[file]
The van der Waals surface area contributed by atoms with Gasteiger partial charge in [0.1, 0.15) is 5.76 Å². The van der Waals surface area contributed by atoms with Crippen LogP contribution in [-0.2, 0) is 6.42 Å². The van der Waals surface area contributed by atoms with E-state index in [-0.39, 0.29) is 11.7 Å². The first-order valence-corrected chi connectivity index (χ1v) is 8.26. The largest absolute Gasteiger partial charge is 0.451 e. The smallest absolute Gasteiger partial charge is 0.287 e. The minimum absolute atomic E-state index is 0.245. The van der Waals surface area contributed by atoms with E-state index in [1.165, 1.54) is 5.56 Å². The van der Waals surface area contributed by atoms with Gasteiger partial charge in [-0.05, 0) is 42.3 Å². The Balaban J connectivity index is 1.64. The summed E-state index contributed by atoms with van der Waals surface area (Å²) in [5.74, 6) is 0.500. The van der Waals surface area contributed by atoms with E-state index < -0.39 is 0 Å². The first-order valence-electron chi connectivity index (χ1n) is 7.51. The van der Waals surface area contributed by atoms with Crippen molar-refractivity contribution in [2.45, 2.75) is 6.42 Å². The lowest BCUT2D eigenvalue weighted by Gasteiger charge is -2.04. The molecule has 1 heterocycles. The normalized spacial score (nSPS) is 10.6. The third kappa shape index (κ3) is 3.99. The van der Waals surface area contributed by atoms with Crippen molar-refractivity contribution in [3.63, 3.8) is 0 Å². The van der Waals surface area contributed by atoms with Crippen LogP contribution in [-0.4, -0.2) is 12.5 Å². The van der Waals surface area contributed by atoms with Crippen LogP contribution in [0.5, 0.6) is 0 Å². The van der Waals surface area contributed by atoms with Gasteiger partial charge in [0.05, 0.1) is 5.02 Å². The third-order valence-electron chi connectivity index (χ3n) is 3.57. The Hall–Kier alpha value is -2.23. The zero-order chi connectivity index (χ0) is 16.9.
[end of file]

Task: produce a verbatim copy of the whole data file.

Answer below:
The van der Waals surface area contributed by atoms with Gasteiger partial charge in [0.1, 0.15) is 5.76 Å². The van der Waals surface area contributed by atoms with Crippen LogP contribution in [-0.2, 0) is 6.42 Å². The van der Waals surface area contributed by atoms with E-state index in [-0.39, 0.29) is 11.7 Å². The first-order valence-corrected chi connectivity index (χ1v) is 8.26. The largest absolute Gasteiger partial charge is 0.451 e. The smallest absolute Gasteiger partial charge is 0.287 e. The minimum absolute atomic E-state index is 0.245. The van der Waals surface area contributed by atoms with E-state index in [1.165, 1.54) is 5.56 Å². The van der Waals surface area contributed by atoms with Gasteiger partial charge in [-0.05, 0) is 42.3 Å². The Balaban J connectivity index is 1.64. The summed E-state index contributed by atoms with van der Waals surface area (Å²) in [5.74, 6) is 0.500. The van der Waals surface area contributed by atoms with E-state index < -0.39 is 0 Å². The first-order valence-electron chi connectivity index (χ1n) is 7.51. The van der Waals surface area contributed by atoms with Crippen molar-refractivity contribution in [2.45, 2.75) is 6.42 Å². The lowest BCUT2D eigenvalue weighted by Gasteiger charge is -2.04. The molecule has 1 heterocycles. The normalized spacial score (nSPS) is 10.6. The third kappa shape index (κ3) is 3.99. The van der Waals surface area contributed by atoms with Crippen molar-refractivity contribution in [3.63, 3.8) is 0 Å². The van der Waals surface area contributed by atoms with Crippen LogP contribution in [-0.4, -0.2) is 12.5 Å². The van der Waals surface area contributed by atoms with Crippen LogP contribution in [0.5, 0.6) is 0 Å². The van der Waals surface area contributed by atoms with Gasteiger partial charge in [0.05, 0.1) is 5.02 Å². The third-order valence-electron chi connectivity index (χ3n) is 3.57. The Hall–Kier alpha value is -2.23. The zero-order chi connectivity index (χ0) is 16.9.